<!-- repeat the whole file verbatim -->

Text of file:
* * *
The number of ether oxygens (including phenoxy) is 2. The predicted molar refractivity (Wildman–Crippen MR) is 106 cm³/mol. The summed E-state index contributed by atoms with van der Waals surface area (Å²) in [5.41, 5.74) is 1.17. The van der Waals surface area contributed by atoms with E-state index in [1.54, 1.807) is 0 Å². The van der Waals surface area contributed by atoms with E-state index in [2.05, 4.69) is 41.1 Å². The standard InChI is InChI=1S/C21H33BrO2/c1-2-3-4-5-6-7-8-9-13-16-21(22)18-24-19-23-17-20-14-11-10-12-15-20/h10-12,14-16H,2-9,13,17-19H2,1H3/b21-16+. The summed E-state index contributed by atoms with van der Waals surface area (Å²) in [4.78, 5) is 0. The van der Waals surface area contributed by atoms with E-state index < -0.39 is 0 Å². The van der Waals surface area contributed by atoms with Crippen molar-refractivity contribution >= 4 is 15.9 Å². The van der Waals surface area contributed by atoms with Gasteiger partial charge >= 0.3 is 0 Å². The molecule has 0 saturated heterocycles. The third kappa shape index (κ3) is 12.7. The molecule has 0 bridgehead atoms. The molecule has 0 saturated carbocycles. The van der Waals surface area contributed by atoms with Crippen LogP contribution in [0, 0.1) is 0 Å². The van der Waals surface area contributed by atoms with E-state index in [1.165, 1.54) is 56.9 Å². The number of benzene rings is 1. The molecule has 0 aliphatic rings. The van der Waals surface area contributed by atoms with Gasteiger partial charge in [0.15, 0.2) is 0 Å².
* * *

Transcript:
The number of ether oxygens (including phenoxy) is 2. The predicted molar refractivity (Wildman–Crippen MR) is 106 cm³/mol. The summed E-state index contributed by atoms with van der Waals surface area (Å²) in [5.41, 5.74) is 1.17. The van der Waals surface area contributed by atoms with E-state index in [1.54, 1.807) is 0 Å². The van der Waals surface area contributed by atoms with E-state index in [2.05, 4.69) is 41.1 Å². The standard InChI is InChI=1S/C21H33BrO2/c1-2-3-4-5-6-7-8-9-13-16-21(22)18-24-19-23-17-20-14-11-10-12-15-20/h10-12,14-16H,2-9,13,17-19H2,1H3/b21-16+. The summed E-state index contributed by atoms with van der Waals surface area (Å²) in [4.78, 5) is 0. The van der Waals surface area contributed by atoms with E-state index < -0.39 is 0 Å². The van der Waals surface area contributed by atoms with Crippen molar-refractivity contribution >= 4 is 15.9 Å². The van der Waals surface area contributed by atoms with Gasteiger partial charge >= 0.3 is 0 Å². The molecule has 0 saturated heterocycles. The third kappa shape index (κ3) is 12.7. The molecule has 0 bridgehead atoms. The molecule has 0 saturated carbocycles. The van der Waals surface area contributed by atoms with Crippen LogP contribution in [0, 0.1) is 0 Å². The van der Waals surface area contributed by atoms with E-state index in [1.165, 1.54) is 56.9 Å². The number of benzene rings is 1. The molecule has 0 aliphatic rings. The van der Waals surface area contributed by atoms with Gasteiger partial charge in [0.15, 0.2) is 0 Å².